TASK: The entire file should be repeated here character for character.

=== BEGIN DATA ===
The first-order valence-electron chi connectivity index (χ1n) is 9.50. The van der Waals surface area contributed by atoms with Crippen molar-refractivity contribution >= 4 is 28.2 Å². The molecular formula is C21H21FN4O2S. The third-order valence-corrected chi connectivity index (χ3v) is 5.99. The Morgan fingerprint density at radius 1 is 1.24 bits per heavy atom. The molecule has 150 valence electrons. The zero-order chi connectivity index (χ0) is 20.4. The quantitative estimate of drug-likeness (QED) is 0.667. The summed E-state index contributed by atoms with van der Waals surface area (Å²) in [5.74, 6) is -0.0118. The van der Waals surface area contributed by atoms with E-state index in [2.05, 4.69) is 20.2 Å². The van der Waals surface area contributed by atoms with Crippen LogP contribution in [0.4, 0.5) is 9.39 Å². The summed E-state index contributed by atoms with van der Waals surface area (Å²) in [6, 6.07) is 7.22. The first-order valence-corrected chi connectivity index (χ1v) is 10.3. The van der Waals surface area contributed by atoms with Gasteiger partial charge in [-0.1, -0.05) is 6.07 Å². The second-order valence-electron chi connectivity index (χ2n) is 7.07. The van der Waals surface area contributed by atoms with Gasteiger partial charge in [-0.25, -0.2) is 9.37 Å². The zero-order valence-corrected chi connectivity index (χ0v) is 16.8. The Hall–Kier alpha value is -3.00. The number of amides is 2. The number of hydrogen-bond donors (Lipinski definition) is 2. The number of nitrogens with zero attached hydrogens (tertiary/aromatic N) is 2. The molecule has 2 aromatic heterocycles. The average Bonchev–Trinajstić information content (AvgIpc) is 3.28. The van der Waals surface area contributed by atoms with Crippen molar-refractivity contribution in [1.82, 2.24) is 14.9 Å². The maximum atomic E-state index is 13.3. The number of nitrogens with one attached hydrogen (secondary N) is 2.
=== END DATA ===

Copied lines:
The first-order valence-electron chi connectivity index (χ1n) is 9.50. The van der Waals surface area contributed by atoms with Crippen molar-refractivity contribution >= 4 is 28.2 Å². The molecular formula is C21H21FN4O2S. The third-order valence-corrected chi connectivity index (χ3v) is 5.99. The Morgan fingerprint density at radius 1 is 1.24 bits per heavy atom. The molecule has 150 valence electrons. The zero-order chi connectivity index (χ0) is 20.4. The quantitative estimate of drug-likeness (QED) is 0.667. The summed E-state index contributed by atoms with van der Waals surface area (Å²) in [5.74, 6) is -0.0118. The van der Waals surface area contributed by atoms with E-state index in [2.05, 4.69) is 20.2 Å². The van der Waals surface area contributed by atoms with Crippen LogP contribution in [0.4, 0.5) is 9.39 Å². The summed E-state index contributed by atoms with van der Waals surface area (Å²) in [6, 6.07) is 7.22. The first-order valence-corrected chi connectivity index (χ1v) is 10.3. The van der Waals surface area contributed by atoms with Gasteiger partial charge in [-0.1, -0.05) is 6.07 Å². The second-order valence-electron chi connectivity index (χ2n) is 7.07. The van der Waals surface area contributed by atoms with Gasteiger partial charge in [-0.25, -0.2) is 9.37 Å². The zero-order valence-corrected chi connectivity index (χ0v) is 16.8. The Hall–Kier alpha value is -3.00. The number of amides is 2. The number of hydrogen-bond donors (Lipinski definition) is 2. The number of nitrogens with zero attached hydrogens (tertiary/aromatic N) is 2. The molecule has 2 aromatic heterocycles. The average Bonchev–Trinajstić information content (AvgIpc) is 3.28. The van der Waals surface area contributed by atoms with Crippen molar-refractivity contribution in [1.82, 2.24) is 14.9 Å². The maximum atomic E-state index is 13.3. The number of nitrogens with one attached hydrogen (secondary N) is 2.